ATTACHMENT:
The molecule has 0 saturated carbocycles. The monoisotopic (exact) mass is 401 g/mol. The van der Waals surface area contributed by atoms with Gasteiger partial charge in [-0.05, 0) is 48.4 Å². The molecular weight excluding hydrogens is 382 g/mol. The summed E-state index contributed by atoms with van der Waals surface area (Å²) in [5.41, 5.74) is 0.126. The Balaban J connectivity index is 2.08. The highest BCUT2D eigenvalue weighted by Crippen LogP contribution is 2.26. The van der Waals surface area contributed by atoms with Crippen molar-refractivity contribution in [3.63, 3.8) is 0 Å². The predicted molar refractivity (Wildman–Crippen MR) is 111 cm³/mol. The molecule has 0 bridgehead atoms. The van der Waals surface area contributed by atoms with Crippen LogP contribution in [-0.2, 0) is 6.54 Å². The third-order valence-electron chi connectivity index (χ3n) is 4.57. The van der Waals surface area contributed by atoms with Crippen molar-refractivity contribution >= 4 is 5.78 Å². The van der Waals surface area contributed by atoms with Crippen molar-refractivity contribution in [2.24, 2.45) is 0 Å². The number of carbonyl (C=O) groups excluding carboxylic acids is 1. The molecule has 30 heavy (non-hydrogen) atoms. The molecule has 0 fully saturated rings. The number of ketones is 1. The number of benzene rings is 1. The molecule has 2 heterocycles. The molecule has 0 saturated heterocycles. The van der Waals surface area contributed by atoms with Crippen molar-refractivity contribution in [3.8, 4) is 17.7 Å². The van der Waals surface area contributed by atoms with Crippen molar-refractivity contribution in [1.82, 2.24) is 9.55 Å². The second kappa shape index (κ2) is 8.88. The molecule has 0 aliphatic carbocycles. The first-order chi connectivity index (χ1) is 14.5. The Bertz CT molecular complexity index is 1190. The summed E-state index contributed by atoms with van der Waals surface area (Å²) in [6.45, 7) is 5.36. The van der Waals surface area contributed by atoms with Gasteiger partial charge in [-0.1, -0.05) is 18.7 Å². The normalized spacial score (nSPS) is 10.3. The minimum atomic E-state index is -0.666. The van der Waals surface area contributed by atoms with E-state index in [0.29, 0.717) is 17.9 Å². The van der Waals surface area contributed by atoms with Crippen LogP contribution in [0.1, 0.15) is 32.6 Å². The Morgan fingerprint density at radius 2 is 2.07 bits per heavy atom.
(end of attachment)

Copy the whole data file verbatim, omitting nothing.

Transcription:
The molecule has 0 saturated carbocycles. The monoisotopic (exact) mass is 401 g/mol. The van der Waals surface area contributed by atoms with Gasteiger partial charge in [-0.05, 0) is 48.4 Å². The molecular weight excluding hydrogens is 382 g/mol. The summed E-state index contributed by atoms with van der Waals surface area (Å²) in [5.41, 5.74) is 0.126. The Balaban J connectivity index is 2.08. The highest BCUT2D eigenvalue weighted by Crippen LogP contribution is 2.26. The van der Waals surface area contributed by atoms with Crippen molar-refractivity contribution in [3.63, 3.8) is 0 Å². The predicted molar refractivity (Wildman–Crippen MR) is 111 cm³/mol. The molecule has 0 bridgehead atoms. The van der Waals surface area contributed by atoms with Crippen LogP contribution in [-0.2, 0) is 6.54 Å². The third-order valence-electron chi connectivity index (χ3n) is 4.57. The van der Waals surface area contributed by atoms with Crippen molar-refractivity contribution >= 4 is 5.78 Å². The van der Waals surface area contributed by atoms with Crippen molar-refractivity contribution in [2.24, 2.45) is 0 Å². The number of carbonyl (C=O) groups excluding carboxylic acids is 1. The molecule has 30 heavy (non-hydrogen) atoms. The molecule has 0 fully saturated rings. The number of ketones is 1. The number of benzene rings is 1. The molecule has 2 heterocycles. The molecule has 0 saturated heterocycles. The van der Waals surface area contributed by atoms with Crippen molar-refractivity contribution in [3.8, 4) is 17.7 Å². The van der Waals surface area contributed by atoms with Crippen molar-refractivity contribution in [1.82, 2.24) is 9.55 Å². The second kappa shape index (κ2) is 8.88. The molecule has 0 aliphatic carbocycles. The first-order chi connectivity index (χ1) is 14.5. The Bertz CT molecular complexity index is 1190. The summed E-state index contributed by atoms with van der Waals surface area (Å²) in [6.45, 7) is 5.36. The van der Waals surface area contributed by atoms with Gasteiger partial charge in [-0.1, -0.05) is 18.7 Å². The normalized spacial score (nSPS) is 10.3. The minimum atomic E-state index is -0.666. The van der Waals surface area contributed by atoms with E-state index in [0.29, 0.717) is 17.9 Å². The van der Waals surface area contributed by atoms with Crippen LogP contribution in [0.1, 0.15) is 32.6 Å². The Morgan fingerprint density at radius 2 is 2.07 bits per heavy atom.